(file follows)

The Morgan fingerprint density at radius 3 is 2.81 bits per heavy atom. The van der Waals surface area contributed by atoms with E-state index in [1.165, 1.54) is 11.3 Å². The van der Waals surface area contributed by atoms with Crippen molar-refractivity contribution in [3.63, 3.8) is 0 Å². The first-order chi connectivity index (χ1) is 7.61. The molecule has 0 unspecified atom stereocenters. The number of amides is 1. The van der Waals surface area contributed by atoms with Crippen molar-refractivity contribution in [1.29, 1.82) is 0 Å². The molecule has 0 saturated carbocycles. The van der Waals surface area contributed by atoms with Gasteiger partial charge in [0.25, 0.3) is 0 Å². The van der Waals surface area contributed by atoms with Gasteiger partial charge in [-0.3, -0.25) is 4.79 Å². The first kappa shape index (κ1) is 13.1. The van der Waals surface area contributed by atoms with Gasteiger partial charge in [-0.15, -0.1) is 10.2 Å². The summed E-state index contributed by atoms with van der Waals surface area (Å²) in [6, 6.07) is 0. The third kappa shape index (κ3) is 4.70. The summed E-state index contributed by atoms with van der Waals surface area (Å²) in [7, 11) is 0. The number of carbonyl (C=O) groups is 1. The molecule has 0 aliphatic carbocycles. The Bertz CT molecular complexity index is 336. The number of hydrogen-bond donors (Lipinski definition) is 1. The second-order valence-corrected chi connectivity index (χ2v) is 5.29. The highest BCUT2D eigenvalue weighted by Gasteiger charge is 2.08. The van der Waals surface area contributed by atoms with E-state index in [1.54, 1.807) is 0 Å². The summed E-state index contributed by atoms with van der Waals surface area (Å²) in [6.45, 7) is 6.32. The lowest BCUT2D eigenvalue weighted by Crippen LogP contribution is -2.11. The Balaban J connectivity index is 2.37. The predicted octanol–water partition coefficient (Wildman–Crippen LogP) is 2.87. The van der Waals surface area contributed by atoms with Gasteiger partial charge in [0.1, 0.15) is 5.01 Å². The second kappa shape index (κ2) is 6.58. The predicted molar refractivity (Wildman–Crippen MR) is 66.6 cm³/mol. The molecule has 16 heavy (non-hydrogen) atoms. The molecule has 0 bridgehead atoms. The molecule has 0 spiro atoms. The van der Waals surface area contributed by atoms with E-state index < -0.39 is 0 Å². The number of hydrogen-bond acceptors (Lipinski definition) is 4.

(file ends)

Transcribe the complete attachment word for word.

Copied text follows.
The Morgan fingerprint density at radius 3 is 2.81 bits per heavy atom. The van der Waals surface area contributed by atoms with E-state index in [1.165, 1.54) is 11.3 Å². The van der Waals surface area contributed by atoms with Crippen molar-refractivity contribution in [3.63, 3.8) is 0 Å². The first-order chi connectivity index (χ1) is 7.61. The molecule has 0 unspecified atom stereocenters. The number of amides is 1. The van der Waals surface area contributed by atoms with Crippen molar-refractivity contribution in [1.29, 1.82) is 0 Å². The molecule has 0 saturated carbocycles. The van der Waals surface area contributed by atoms with Gasteiger partial charge in [0.25, 0.3) is 0 Å². The van der Waals surface area contributed by atoms with Gasteiger partial charge in [-0.3, -0.25) is 4.79 Å². The first kappa shape index (κ1) is 13.1. The van der Waals surface area contributed by atoms with Gasteiger partial charge in [-0.15, -0.1) is 10.2 Å². The summed E-state index contributed by atoms with van der Waals surface area (Å²) in [6, 6.07) is 0. The third kappa shape index (κ3) is 4.70. The summed E-state index contributed by atoms with van der Waals surface area (Å²) in [7, 11) is 0. The number of carbonyl (C=O) groups is 1. The molecule has 0 aliphatic carbocycles. The Bertz CT molecular complexity index is 336. The number of hydrogen-bond donors (Lipinski definition) is 1. The second-order valence-corrected chi connectivity index (χ2v) is 5.29. The highest BCUT2D eigenvalue weighted by Gasteiger charge is 2.08. The van der Waals surface area contributed by atoms with E-state index in [1.54, 1.807) is 0 Å². The summed E-state index contributed by atoms with van der Waals surface area (Å²) in [6.45, 7) is 6.32. The lowest BCUT2D eigenvalue weighted by Crippen LogP contribution is -2.11. The Balaban J connectivity index is 2.37. The predicted octanol–water partition coefficient (Wildman–Crippen LogP) is 2.87. The van der Waals surface area contributed by atoms with Gasteiger partial charge in [0.1, 0.15) is 5.01 Å². The second kappa shape index (κ2) is 6.58. The predicted molar refractivity (Wildman–Crippen MR) is 66.6 cm³/mol. The molecule has 16 heavy (non-hydrogen) atoms. The molecule has 0 bridgehead atoms. The molecule has 0 spiro atoms. The van der Waals surface area contributed by atoms with E-state index < -0.39 is 0 Å². The number of hydrogen-bond acceptors (Lipinski definition) is 4.